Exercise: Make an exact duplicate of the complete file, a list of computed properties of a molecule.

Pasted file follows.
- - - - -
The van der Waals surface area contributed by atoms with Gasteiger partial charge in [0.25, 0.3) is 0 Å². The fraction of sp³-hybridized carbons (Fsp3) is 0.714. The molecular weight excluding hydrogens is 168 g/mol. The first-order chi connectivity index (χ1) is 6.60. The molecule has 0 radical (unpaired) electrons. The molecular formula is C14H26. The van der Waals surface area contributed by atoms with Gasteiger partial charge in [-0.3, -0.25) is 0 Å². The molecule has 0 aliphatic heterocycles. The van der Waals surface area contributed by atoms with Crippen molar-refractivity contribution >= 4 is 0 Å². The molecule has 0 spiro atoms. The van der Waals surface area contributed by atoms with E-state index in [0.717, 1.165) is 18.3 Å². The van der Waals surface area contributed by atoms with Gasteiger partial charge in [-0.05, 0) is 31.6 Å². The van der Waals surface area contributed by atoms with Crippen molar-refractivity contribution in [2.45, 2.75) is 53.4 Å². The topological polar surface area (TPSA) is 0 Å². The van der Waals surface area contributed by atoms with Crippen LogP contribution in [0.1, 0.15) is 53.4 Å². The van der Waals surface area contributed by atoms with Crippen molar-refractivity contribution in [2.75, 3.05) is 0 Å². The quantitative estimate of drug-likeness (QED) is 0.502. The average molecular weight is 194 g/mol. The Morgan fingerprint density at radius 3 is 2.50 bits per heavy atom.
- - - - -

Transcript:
The van der Waals surface area contributed by atoms with Gasteiger partial charge in [0.25, 0.3) is 0 Å². The fraction of sp³-hybridized carbons (Fsp3) is 0.714. The molecular weight excluding hydrogens is 168 g/mol. The first-order chi connectivity index (χ1) is 6.60. The molecule has 0 radical (unpaired) electrons. The molecular formula is C14H26. The van der Waals surface area contributed by atoms with Gasteiger partial charge in [-0.3, -0.25) is 0 Å². The molecule has 0 aliphatic heterocycles. The van der Waals surface area contributed by atoms with Crippen molar-refractivity contribution >= 4 is 0 Å². The molecule has 0 spiro atoms. The van der Waals surface area contributed by atoms with E-state index in [0.717, 1.165) is 18.3 Å². The van der Waals surface area contributed by atoms with Gasteiger partial charge in [-0.05, 0) is 31.6 Å². The van der Waals surface area contributed by atoms with Crippen molar-refractivity contribution in [2.45, 2.75) is 53.4 Å². The topological polar surface area (TPSA) is 0 Å². The van der Waals surface area contributed by atoms with Crippen LogP contribution in [0.1, 0.15) is 53.4 Å². The van der Waals surface area contributed by atoms with Crippen molar-refractivity contribution in [2.75, 3.05) is 0 Å². The quantitative estimate of drug-likeness (QED) is 0.502. The average molecular weight is 194 g/mol. The Morgan fingerprint density at radius 3 is 2.50 bits per heavy atom.